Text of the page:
June 20, 2018

Stanton A. Glantz, PhD

PMI releases new data purporting to show how healthy IQOS is

In November, 2017 I published “Philip Morris hides data in plain sight on dangers of new heat-not-burn product” in The Conversation that pointed out that the results from 24 clinical medical tests that PMI submitted to the FDA actually showed that IQOS was not detectably less dangerous than conventional cigarettes.

In reviewing all the information that PMI submitted to the FDA, the FDA’s Tobacco Products Scientific Advisory Committee voted unanimously (with one abstention) against approving PMI’s reduced risk claim.

I was surprised that PMI did not immediately have a come back.

Now, they (sort of, but not really) do.  On June 15, 2018 PMI put out a press release, “Philip Morris (PM) Announces Positive Results from New Clinical Study on IQOS,” that says “all eight of the primary clinical risk endpoints moved in the same direction as observed for smoking cessation in the group who switched to IQOS, with statistically significant changes in five of the eight endpoints compared with on-going smoking.”

This sound pretty good until you note that this study only examined 8 clinical measures, compared to the 24 in the earlier study submitted to the FDA.  Moreover, when I went and looked up the protocol on ClinicalTrials.gov, I found that of the 8, only 6 were clinical endpoints.  (The other 2 were measures of exposure, which were not in the 24 endpoints they previously presented to FDA.)  They don’t say which of the changes were statistically significant, so this looks a lot like cherry picking to avoid unpleasant findings.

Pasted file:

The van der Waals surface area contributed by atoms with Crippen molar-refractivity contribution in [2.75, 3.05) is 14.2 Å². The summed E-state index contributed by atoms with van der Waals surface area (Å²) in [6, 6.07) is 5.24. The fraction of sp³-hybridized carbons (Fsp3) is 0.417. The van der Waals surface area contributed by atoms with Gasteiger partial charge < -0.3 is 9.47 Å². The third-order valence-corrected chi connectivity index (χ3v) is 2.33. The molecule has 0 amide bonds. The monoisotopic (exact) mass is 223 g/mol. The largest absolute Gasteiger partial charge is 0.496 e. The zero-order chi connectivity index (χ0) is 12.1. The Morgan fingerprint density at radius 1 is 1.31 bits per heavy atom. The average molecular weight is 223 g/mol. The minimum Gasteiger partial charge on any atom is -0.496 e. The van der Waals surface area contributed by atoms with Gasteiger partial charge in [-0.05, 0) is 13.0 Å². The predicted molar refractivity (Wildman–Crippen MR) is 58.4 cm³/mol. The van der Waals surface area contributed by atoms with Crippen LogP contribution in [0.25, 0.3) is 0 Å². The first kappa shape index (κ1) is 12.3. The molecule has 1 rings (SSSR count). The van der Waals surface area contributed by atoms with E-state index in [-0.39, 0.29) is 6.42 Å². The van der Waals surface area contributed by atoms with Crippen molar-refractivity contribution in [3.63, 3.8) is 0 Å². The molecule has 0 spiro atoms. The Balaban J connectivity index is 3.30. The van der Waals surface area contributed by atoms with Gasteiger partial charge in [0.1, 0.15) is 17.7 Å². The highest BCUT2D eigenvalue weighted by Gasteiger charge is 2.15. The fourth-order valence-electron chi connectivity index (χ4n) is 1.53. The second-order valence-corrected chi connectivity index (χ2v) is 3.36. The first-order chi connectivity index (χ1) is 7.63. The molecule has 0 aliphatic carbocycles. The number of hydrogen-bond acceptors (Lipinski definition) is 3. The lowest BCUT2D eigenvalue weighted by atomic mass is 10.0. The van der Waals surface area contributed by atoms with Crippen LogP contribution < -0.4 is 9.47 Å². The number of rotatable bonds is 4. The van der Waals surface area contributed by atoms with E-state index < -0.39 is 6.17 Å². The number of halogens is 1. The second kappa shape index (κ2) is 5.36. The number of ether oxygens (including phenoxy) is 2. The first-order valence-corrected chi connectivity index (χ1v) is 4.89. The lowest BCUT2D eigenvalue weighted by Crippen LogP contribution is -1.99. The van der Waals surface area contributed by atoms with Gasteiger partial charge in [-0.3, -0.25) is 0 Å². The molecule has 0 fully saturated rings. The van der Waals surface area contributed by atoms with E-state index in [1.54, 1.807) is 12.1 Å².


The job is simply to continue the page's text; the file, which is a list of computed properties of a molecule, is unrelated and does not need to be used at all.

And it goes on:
Of course, if public health talked about risks for tobacco products that “moved in the right direction” without reaching statistical significance, PMI and the other tobacco companies would jump on us for junk science.   Moreover, PMI increased the sample size from 88 in the original US study to 984.  While bigger studies are better, the fact is also if you make the sample size big enough almost any difference will reach statistical significance.

While PMI does not present any more details, they do say that the work will be submitted to a peer reviewed journal.  My guess is that it will be Regulatory Toxicology and Pharmacology, which consistently publishes pro-industry results.

The bottom line:  Without the details, this statement does not substantively change our state of knowledge about IQOS.  There is still not good evidence publicly available that they are safer than cigarettes.  This particular study also raises questions about manipulating the experimental design, something Philip Morris and other tobacco companies have a long history of doing.



What's your opinion about this study on hepatotoxocity? https://tobaccocontrol.bmj.com/content/27/Suppl_1/s39


It is carefully done and a reasonable interpretation of PMI's data.

It shows that these products are different from cigarettes and that assessments of toxicity have to go beyond just the effects of cigarettes.

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